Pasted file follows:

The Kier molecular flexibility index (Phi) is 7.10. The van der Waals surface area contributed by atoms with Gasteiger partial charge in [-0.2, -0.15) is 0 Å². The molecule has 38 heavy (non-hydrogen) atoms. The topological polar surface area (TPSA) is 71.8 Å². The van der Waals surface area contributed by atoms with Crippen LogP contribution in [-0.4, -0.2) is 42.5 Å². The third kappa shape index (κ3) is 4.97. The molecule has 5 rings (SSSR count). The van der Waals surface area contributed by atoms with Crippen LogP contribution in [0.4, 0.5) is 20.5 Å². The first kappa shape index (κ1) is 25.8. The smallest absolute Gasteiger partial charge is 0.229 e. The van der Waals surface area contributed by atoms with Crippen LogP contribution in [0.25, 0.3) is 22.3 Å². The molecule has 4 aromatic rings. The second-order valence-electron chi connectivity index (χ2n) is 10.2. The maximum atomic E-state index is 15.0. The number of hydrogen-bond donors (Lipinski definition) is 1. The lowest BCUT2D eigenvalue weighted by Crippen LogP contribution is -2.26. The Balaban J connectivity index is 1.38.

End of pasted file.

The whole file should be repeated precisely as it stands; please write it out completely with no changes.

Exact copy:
The Kier molecular flexibility index (Phi) is 7.10. The van der Waals surface area contributed by atoms with Gasteiger partial charge in [-0.2, -0.15) is 0 Å². The molecule has 38 heavy (non-hydrogen) atoms. The topological polar surface area (TPSA) is 71.8 Å². The van der Waals surface area contributed by atoms with Crippen LogP contribution in [-0.4, -0.2) is 42.5 Å². The third kappa shape index (κ3) is 4.97. The molecule has 5 rings (SSSR count). The van der Waals surface area contributed by atoms with Crippen LogP contribution in [0.4, 0.5) is 20.5 Å². The first kappa shape index (κ1) is 25.8. The smallest absolute Gasteiger partial charge is 0.229 e. The van der Waals surface area contributed by atoms with Crippen LogP contribution in [0.25, 0.3) is 22.3 Å². The molecule has 4 aromatic rings. The second-order valence-electron chi connectivity index (χ2n) is 10.2. The maximum atomic E-state index is 15.0. The number of hydrogen-bond donors (Lipinski definition) is 1. The lowest BCUT2D eigenvalue weighted by Crippen LogP contribution is -2.26. The Balaban J connectivity index is 1.38.